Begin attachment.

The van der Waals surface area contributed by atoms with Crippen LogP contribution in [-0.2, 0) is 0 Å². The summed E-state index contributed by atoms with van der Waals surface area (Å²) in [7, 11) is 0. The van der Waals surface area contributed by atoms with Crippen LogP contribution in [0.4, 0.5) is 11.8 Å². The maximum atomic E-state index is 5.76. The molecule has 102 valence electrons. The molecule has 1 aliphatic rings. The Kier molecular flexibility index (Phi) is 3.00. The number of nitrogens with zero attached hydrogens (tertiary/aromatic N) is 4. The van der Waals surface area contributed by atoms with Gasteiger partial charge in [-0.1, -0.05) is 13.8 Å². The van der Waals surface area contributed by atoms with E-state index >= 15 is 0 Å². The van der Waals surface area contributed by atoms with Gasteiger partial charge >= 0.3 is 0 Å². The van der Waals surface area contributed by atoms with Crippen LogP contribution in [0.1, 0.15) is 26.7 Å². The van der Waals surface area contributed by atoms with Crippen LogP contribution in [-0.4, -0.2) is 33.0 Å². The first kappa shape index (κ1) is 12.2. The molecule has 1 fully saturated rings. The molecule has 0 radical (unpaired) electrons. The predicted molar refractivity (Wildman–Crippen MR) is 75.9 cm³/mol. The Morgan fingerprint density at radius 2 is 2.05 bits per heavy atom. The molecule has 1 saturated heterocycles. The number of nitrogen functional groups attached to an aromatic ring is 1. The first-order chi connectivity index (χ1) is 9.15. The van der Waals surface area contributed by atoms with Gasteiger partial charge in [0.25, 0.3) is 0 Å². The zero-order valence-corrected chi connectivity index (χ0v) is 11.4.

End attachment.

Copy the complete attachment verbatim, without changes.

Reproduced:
The van der Waals surface area contributed by atoms with Crippen LogP contribution in [-0.2, 0) is 0 Å². The summed E-state index contributed by atoms with van der Waals surface area (Å²) in [7, 11) is 0. The van der Waals surface area contributed by atoms with Crippen LogP contribution in [0.4, 0.5) is 11.8 Å². The maximum atomic E-state index is 5.76. The molecule has 102 valence electrons. The molecule has 1 aliphatic rings. The Kier molecular flexibility index (Phi) is 3.00. The number of nitrogens with zero attached hydrogens (tertiary/aromatic N) is 4. The van der Waals surface area contributed by atoms with Gasteiger partial charge in [-0.1, -0.05) is 13.8 Å². The van der Waals surface area contributed by atoms with E-state index >= 15 is 0 Å². The van der Waals surface area contributed by atoms with Gasteiger partial charge >= 0.3 is 0 Å². The van der Waals surface area contributed by atoms with Crippen LogP contribution in [0.1, 0.15) is 26.7 Å². The van der Waals surface area contributed by atoms with Crippen LogP contribution in [-0.4, -0.2) is 33.0 Å². The first kappa shape index (κ1) is 12.2. The molecule has 1 fully saturated rings. The molecule has 0 radical (unpaired) electrons. The predicted molar refractivity (Wildman–Crippen MR) is 75.9 cm³/mol. The Morgan fingerprint density at radius 2 is 2.05 bits per heavy atom. The molecule has 1 saturated heterocycles. The number of nitrogen functional groups attached to an aromatic ring is 1. The first-order chi connectivity index (χ1) is 9.15. The van der Waals surface area contributed by atoms with Gasteiger partial charge in [0.25, 0.3) is 0 Å². The zero-order valence-corrected chi connectivity index (χ0v) is 11.4.